Saturday, 17 April 2010

Lessons from OxfordJam (then promptly back to business..)

I am very aware that we're well overdue a thorough update on Red Button Design's progress. A lot has happened in the first quarter of 2010, much of it good, some significantly better than good (!) and I am genuinely eager to speak about our achievements. Rest assured, all has not stagnated - as you'll see in my next post..

Meanwhile, I'm re-calibrating after OxfordJam: the social enterprise unconference/phenomenon that I mentioned last month I was involved with launching. Broadly speaking it came to be that I was responsible for websites, wikis, social media, a little bit of planning, pr, promotion, design-for-print work and first port of call for all manner of tech and digital fitzjiggery while the event ran Wed-Fri last week. (14-16th April, 2010).

True of all the best things, I found it very difficult to limit my involvement with OxfordJam by the amount of time I had available. Rather, I wanted to limit my involvement by the amount I felt I could usefully contribute. As the amount I felt I could offer greatly exceeded the amount of 'spare' time I had, (and I hasten to add this is mainly by virtue of having little time vs. being vastly talented in this arena!), I had to make the decision to displace some of my non-essential functions at RBD in order to benefit from the experience of helping make concrete something I believe our industry needed. Controversial, perhaps, but I am glad I did. I feel like I gained a lot from the process and I wanted to share with you some of my learnings.

I cannot comment much on the content from a delegates point of view, but suffice to say that feedback so far has been abundant and extremely positive. We'll be collating all this on the OxfordJam website. Meanwhile:

10 things I learned from OxfordJam
..and think apply to all entrepreneurs and small business owners, alike..

1) If you have 'the big vision' don't sweat the detail. It's easy to get hung up on the little things, but act with the vision in mind and the details will align themselves accordingly.
2) Stay flexible. Be willing to re-evaluate everything and anything, even at the very last minute, if doing so will make a positive difference.
3) The strain of long hours and high stakes can be mitigated by working with amazing people.
4) Understand that ultimately what you're creating is not yours, it's the delegates'/customers', and be prepared and willing to let go.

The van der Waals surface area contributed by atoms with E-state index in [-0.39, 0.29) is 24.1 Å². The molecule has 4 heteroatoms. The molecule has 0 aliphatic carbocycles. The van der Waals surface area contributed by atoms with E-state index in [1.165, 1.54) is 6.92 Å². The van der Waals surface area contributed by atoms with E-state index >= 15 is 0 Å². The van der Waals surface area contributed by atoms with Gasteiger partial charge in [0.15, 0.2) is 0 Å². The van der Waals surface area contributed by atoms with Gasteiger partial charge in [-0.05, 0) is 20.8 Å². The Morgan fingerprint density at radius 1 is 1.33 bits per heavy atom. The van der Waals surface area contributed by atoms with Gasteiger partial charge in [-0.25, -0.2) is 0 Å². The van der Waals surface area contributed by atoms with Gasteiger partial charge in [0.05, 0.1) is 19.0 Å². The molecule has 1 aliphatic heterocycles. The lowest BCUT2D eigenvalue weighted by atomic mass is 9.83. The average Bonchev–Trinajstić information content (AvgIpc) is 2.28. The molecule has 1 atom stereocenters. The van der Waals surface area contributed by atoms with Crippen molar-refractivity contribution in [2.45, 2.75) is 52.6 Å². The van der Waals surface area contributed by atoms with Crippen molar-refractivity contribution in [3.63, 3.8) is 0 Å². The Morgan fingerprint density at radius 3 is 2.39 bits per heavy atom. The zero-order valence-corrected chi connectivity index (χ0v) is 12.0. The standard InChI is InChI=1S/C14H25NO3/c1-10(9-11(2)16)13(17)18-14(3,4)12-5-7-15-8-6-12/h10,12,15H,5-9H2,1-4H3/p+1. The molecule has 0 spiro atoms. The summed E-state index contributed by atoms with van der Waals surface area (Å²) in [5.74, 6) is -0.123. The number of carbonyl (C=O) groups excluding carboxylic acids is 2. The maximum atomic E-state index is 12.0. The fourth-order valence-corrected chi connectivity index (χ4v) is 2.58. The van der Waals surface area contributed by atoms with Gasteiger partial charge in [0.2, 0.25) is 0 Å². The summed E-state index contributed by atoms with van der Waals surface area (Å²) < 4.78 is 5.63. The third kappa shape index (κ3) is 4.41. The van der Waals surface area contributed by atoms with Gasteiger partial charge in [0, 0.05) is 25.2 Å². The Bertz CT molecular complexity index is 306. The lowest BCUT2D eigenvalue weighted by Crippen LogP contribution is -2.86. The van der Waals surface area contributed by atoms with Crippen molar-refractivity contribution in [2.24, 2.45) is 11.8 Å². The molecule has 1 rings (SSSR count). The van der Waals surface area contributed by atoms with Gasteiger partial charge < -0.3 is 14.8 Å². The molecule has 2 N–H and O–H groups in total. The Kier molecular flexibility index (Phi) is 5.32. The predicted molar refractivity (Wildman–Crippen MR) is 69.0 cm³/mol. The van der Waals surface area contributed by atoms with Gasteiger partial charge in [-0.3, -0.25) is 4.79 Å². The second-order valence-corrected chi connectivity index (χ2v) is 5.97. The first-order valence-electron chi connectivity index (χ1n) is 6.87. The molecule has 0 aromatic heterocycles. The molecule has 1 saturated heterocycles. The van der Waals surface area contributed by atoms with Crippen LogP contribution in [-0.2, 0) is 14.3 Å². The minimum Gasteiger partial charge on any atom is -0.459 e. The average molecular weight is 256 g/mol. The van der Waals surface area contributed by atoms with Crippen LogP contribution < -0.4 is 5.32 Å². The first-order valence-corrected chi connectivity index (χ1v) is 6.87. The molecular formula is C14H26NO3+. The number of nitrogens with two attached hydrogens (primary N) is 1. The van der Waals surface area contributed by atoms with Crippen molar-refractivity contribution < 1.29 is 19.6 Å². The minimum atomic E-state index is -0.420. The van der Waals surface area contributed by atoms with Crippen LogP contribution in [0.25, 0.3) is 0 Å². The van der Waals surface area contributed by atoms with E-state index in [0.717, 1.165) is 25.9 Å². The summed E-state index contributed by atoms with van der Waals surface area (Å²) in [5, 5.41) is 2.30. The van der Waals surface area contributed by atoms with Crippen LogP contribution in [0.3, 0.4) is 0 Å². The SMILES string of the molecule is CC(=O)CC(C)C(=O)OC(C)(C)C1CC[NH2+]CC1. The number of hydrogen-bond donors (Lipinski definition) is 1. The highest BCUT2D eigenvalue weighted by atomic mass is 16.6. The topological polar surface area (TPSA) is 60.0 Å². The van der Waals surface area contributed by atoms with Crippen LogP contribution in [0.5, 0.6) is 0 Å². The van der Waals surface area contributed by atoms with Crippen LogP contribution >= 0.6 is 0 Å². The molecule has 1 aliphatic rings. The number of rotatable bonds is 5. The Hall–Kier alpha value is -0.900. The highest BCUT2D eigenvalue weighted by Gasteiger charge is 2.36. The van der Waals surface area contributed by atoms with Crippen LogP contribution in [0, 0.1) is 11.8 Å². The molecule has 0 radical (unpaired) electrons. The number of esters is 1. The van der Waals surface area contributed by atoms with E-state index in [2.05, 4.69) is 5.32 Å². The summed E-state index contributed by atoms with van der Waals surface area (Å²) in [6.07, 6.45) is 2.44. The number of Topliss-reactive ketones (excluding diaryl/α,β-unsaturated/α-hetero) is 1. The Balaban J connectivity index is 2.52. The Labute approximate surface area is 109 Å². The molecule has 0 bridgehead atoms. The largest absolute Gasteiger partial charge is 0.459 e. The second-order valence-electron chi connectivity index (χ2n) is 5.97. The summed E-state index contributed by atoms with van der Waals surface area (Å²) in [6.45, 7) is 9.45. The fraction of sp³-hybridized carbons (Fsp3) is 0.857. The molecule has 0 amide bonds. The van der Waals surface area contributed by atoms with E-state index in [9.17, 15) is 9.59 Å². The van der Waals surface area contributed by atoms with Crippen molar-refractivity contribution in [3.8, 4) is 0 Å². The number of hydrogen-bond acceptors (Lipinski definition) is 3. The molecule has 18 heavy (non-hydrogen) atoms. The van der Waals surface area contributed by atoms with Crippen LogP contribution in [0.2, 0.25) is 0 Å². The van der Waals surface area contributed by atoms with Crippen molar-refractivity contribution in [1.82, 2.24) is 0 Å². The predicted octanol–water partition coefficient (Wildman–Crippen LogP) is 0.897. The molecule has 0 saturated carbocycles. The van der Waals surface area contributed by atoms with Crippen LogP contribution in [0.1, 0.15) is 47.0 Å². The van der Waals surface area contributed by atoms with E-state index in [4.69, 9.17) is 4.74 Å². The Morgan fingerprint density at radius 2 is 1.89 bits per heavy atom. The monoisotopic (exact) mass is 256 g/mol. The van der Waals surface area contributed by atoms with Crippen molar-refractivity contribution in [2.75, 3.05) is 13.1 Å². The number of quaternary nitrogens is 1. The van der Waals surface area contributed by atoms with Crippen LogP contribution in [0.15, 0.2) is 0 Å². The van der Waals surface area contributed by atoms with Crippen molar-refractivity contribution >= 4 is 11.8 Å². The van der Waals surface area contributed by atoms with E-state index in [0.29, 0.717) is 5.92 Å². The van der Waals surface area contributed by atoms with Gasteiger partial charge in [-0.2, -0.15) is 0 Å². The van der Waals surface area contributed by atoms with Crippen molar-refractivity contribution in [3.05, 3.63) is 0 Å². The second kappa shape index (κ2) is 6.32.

5) Resist the temptation to oversee other people's work. Get good people and trust them to perform accordingly.
6) Tea. Lots and lots of tea.
7) Good communication is the lynchpin of an effective team. Have a protocol for keeping everyone updated with the latest developments, allow disagreements, and have an open line of dialogue for when things get tough. Achieving the latter is by far and away the most difficult.
8) Smart crowds can usually self-manage, and will naturally weed out their own bad seeds if you let them.
9) A little bit of praise, when deserved, goes a long way when things are stressful and spirits low.
10) There is absolutely no substitute for genuine enthusiasm. Not contacts, money, prestige nor a perfect résumé.

A tough but worthwhile experience and great lessons learned. Better still, I do not believe that OxfordJam is over simply because we're no longer gathered in The Jam Factory! I hope to continue working on the project (though at a much more manageable pace) and will propose to help the contributors and delegates build a living, open, resource that will grow alongside our learning and understanding, and that this could also provide a platform from which to begin the discussions next year* As well as proposing this, I'd like to suggest perhaps a regular virtual conference or twitter-based chat in the vein of Ashoka's #SocEntChat and perhaps even the occasional 'tweet up' for us folk for whom London is fairly accessible...

So if that sounds of interest, or for more on OxfordJam, please check out the OxfordJam blog and Twitter feed, both of which are also manned by me.

And the next time you hear from me here (very soon!) it will be with a concrete and informative post about Red Button Design's progress.
Promise! :-)

* and yes, for good or ill, one by one, the OxfordJam team and attendees all gave up saying "if we do this again" in favour of "when we do this again"!


Christina Jordan said...

Count me in to keeping #OxfordJam alive! Thanks so much for all your hard work, Amanda. You and the rest of the team were stupendous hosts. Meeting you was one of my highlights. I'm so very excited that someone with your brilliantly controversial perspective is doing what you do.

Kevin jones said...

So very well done